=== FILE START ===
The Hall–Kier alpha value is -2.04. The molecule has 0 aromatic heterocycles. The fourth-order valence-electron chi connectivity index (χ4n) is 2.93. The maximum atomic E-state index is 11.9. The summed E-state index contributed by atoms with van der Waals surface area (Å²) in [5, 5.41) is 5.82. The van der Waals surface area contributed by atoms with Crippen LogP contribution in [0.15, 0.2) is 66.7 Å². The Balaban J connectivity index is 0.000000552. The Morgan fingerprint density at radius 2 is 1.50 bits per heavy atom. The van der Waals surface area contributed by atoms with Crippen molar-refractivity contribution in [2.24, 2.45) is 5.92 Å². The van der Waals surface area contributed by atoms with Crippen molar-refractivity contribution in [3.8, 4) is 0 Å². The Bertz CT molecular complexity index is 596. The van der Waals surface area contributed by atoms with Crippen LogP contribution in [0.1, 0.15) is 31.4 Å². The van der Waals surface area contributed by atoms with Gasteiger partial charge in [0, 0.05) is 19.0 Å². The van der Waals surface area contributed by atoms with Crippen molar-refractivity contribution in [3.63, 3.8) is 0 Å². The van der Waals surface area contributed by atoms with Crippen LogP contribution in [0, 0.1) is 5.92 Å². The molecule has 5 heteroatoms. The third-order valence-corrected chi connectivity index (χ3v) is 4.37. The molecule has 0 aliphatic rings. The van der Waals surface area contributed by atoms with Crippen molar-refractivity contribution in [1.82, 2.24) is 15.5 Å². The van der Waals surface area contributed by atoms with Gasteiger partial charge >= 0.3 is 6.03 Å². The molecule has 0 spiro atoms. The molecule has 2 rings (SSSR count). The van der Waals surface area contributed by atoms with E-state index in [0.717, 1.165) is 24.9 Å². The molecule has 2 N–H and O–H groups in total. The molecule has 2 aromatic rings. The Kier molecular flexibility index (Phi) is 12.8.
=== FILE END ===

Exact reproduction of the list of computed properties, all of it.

The Hall–Kier alpha value is -2.04. The molecule has 0 aromatic heterocycles. The fourth-order valence-electron chi connectivity index (χ4n) is 2.93. The maximum atomic E-state index is 11.9. The summed E-state index contributed by atoms with van der Waals surface area (Å²) in [5, 5.41) is 5.82. The van der Waals surface area contributed by atoms with Crippen LogP contribution in [0.15, 0.2) is 66.7 Å². The Balaban J connectivity index is 0.000000552. The Morgan fingerprint density at radius 2 is 1.50 bits per heavy atom. The van der Waals surface area contributed by atoms with Crippen molar-refractivity contribution in [2.24, 2.45) is 5.92 Å². The van der Waals surface area contributed by atoms with Crippen molar-refractivity contribution in [3.8, 4) is 0 Å². The Bertz CT molecular complexity index is 596. The van der Waals surface area contributed by atoms with Crippen LogP contribution in [0.1, 0.15) is 31.4 Å². The van der Waals surface area contributed by atoms with Gasteiger partial charge in [0, 0.05) is 19.0 Å². The van der Waals surface area contributed by atoms with Crippen molar-refractivity contribution in [3.63, 3.8) is 0 Å². The van der Waals surface area contributed by atoms with Crippen LogP contribution in [0, 0.1) is 5.92 Å². The molecule has 5 heteroatoms. The third-order valence-corrected chi connectivity index (χ3v) is 4.37. The molecule has 0 aliphatic rings. The van der Waals surface area contributed by atoms with Crippen molar-refractivity contribution in [1.82, 2.24) is 15.5 Å². The van der Waals surface area contributed by atoms with Gasteiger partial charge >= 0.3 is 6.03 Å². The molecule has 0 spiro atoms. The molecule has 2 rings (SSSR count). The van der Waals surface area contributed by atoms with E-state index in [0.717, 1.165) is 24.9 Å². The molecule has 2 N–H and O–H groups in total. The molecule has 2 aromatic rings. The Kier molecular flexibility index (Phi) is 12.8.